International Women’s Day: progress celebrated as barriers to equality remain – Daily – Insurance News

Removing barriers to opportunity remains critical even as the insurance industry makes strides in advancing gender equality, leaders and executives said today in marking International Women’s Day (IWD).

“Embracing equality and continuing to strive for a gender-equal world free of prejudice and discrimination is important today, but to effect real change it must be about the actions and decisions we make every day -day,” Insurance Council of Australia (ICA) CEO Andrew Hall said.

“I am proud that our executive leadership team for ICA is predominantly women, reflecting the diversity and changes happening more broadly in our industry.”

Stella Insurance, a direct car insurer aimed at women and founded by high-profile UK businessman Sam White, said the IWD was a reminder of the “great strides and frontiers women have made”. but there is more to fight for.

Stella said the gender pay gap remains too wide, and that prioritizing transparency could make a difference, while free or more affordable childcare has proven to boost women’s participation in the workforce.

Action must be taken to ensure women are not underrepresented in key decision-making roles, it said, while changes are also needed in a health care system that often fails women.

“In the fight for women’s rights, International Women’s Day can be a great catalyst for leapfrogging,” it said. “But it’s important to remember that issues like this can’t be solved overnight, and for meaningful change to happen, small steps need to be taken every day.”

BMS Group today announced a Gender Equity Network, dedicated to raising awareness of the challenges women face in the workplace and aims to support them at all stages of their careers.

“While the insurance industry has been slow to embrace gender equality, it is great that we are now seeing a large number of women in senior positions,” said BMS Australia Head of Operations Celia McCormack in a post on LinkedIn. “Ok, maybe not enough change to start celebrating, but in the last decade there has definitely been a positive change.”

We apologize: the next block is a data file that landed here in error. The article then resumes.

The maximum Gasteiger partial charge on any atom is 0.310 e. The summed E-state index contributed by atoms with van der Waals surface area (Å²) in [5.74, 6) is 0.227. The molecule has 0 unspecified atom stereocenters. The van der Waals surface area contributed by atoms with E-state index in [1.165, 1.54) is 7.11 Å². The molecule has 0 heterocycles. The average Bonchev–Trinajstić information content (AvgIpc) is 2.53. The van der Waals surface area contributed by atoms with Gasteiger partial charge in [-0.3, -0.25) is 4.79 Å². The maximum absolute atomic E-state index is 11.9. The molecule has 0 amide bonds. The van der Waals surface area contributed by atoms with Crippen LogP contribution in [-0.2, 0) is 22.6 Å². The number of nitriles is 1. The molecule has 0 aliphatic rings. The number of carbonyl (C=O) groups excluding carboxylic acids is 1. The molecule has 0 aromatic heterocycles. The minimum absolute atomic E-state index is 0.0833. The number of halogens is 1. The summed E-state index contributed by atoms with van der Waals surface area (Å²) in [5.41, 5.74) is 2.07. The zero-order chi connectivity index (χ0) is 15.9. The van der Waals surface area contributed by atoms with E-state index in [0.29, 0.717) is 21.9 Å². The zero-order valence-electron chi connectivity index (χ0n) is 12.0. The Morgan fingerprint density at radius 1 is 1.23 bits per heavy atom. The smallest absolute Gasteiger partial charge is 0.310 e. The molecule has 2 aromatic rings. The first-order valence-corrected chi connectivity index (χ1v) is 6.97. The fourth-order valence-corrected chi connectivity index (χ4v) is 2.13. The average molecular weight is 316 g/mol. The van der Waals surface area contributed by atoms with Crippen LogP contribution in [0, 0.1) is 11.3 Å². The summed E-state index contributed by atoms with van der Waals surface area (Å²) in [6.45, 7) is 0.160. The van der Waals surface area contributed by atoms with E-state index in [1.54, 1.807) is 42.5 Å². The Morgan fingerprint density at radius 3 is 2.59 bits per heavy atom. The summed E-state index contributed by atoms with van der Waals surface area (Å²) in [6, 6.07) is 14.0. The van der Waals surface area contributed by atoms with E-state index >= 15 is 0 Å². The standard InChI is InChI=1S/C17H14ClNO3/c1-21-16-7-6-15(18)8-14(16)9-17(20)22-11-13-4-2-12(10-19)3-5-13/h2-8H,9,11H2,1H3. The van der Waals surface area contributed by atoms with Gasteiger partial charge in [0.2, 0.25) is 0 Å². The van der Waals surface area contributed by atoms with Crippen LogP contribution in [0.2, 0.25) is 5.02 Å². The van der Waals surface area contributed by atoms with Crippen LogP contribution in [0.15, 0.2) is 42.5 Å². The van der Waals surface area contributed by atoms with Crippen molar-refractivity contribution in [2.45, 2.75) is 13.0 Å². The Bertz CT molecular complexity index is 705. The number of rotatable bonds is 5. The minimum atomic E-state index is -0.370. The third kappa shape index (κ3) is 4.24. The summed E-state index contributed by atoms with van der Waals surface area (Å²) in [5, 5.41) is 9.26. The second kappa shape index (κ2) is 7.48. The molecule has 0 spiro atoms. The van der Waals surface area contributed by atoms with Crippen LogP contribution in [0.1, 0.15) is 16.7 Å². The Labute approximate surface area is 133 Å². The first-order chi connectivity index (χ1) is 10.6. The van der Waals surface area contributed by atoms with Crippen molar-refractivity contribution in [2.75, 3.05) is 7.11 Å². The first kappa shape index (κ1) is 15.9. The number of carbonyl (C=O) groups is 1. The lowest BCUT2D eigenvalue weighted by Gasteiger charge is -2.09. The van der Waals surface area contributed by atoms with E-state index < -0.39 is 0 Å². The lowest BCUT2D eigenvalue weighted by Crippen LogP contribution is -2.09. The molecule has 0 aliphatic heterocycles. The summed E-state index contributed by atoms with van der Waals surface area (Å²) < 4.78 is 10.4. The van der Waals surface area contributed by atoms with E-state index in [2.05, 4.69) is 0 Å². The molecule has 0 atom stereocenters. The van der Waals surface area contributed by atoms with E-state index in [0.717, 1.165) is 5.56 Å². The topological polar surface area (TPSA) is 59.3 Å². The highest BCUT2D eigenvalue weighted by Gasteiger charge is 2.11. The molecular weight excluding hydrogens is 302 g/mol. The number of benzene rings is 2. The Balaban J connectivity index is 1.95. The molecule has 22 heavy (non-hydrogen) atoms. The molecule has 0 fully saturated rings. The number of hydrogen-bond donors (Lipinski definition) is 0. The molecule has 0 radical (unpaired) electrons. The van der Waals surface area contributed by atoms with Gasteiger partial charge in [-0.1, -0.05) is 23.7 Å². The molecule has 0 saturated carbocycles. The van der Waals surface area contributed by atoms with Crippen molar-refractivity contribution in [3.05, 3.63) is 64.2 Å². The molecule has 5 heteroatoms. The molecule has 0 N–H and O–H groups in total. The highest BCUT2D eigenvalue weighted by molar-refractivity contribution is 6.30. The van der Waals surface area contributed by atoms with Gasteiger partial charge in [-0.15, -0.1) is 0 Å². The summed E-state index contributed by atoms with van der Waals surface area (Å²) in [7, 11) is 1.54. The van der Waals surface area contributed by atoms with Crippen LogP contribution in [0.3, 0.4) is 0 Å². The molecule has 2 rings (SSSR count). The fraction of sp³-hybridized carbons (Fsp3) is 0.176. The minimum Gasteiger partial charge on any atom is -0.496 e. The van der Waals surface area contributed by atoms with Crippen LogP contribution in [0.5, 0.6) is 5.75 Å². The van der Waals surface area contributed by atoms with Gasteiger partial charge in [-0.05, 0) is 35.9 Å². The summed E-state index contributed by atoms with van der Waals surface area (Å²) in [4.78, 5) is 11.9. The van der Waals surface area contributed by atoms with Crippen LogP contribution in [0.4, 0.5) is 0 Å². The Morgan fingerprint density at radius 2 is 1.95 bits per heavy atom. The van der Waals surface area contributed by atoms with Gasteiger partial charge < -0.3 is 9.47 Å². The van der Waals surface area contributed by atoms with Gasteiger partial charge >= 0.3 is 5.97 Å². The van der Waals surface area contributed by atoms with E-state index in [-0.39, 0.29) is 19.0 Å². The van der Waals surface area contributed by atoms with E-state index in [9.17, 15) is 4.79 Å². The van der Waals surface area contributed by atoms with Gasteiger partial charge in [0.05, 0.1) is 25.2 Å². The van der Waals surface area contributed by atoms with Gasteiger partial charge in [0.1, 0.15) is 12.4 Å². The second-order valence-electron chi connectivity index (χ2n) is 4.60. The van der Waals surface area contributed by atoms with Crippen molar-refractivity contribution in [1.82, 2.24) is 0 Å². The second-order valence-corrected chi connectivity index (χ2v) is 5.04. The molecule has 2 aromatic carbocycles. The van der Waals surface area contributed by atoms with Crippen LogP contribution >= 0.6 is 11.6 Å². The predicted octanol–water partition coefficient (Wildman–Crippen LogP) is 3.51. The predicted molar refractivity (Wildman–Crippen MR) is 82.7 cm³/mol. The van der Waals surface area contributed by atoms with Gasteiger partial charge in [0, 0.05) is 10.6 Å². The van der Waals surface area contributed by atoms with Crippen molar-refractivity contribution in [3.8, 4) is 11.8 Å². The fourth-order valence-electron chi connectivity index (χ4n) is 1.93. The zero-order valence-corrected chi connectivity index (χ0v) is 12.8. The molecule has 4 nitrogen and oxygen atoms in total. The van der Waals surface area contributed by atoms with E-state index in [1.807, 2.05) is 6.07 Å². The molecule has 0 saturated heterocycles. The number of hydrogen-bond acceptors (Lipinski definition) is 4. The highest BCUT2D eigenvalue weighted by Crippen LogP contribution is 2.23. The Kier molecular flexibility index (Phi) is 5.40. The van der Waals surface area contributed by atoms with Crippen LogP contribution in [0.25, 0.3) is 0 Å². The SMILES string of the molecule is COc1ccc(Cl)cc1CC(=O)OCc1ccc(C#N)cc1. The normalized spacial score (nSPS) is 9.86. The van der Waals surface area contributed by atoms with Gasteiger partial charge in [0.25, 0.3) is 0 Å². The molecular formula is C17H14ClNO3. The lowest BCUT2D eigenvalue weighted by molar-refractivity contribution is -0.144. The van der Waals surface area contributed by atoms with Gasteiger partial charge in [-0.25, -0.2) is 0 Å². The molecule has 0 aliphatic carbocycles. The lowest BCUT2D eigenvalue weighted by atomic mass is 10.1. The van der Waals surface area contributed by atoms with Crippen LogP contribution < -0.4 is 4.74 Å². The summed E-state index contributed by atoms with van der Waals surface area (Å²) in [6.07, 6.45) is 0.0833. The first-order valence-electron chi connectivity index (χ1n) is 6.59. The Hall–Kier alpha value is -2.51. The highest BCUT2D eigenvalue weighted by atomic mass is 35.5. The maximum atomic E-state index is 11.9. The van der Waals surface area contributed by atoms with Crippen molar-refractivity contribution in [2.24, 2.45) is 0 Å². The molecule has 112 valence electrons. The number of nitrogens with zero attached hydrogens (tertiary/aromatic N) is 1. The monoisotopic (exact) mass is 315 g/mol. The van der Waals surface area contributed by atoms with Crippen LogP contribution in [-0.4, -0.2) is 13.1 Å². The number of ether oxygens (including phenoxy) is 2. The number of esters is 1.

Broking group Resilium says 72% of its workforce is now women, working at all levels of seniority.

GM Broking Angela O’Neil said women have been promoted from within and joined from outside the business during a period of rapid change, and the current management team includes strong leaders with diverse perspective, regardless of gender.

Recent changes in the industry are paving the way for the next generation and perspectives are changing compared to when Ms O’Neil entered the industry more than two decades ago, she said.

“I do a lot of mentoring, a lot of talking to younger women, whether it’s formal or informal, to try and make sure they know there’s a real future for them in insurance,” she told insuranceNEWS.com. oh

“It’s not the same as when I started. My family members, my parents, aunts and uncles are amazed that I have this title. One of them even said ‘is there no man available’. It’s something we all do, that fades away.”

National Insurance Brokers Association director and past president Dianne Phelan, also BJS Insurance Group Operations Manager, said the potential for female insurance professionals to thrive has never been stronger.

“Increasing the presence of women around board tables is becoming the norm and that natural diversity of thought can only improve outcomes for everyone,” she told BrokerBuzz.

A report by Moody’s Analytics says that improving gender equality in management positions can unlock higher economic growth worldwide, particularly in developing countries where higher usable potential.

“Shifting social norms is a long and complex process, but policies such as implementing flexible working conditions, providing affordable childcare, and providing paid maternity and paternity leave are helping to drive change in the right direction,” it said.

A Status of Women Report Card released by the Albanese Government today says the Australian gender pay gap appears immediately after graduation, and women nearing retirement have 23.1% lower superannuation than men at the same age

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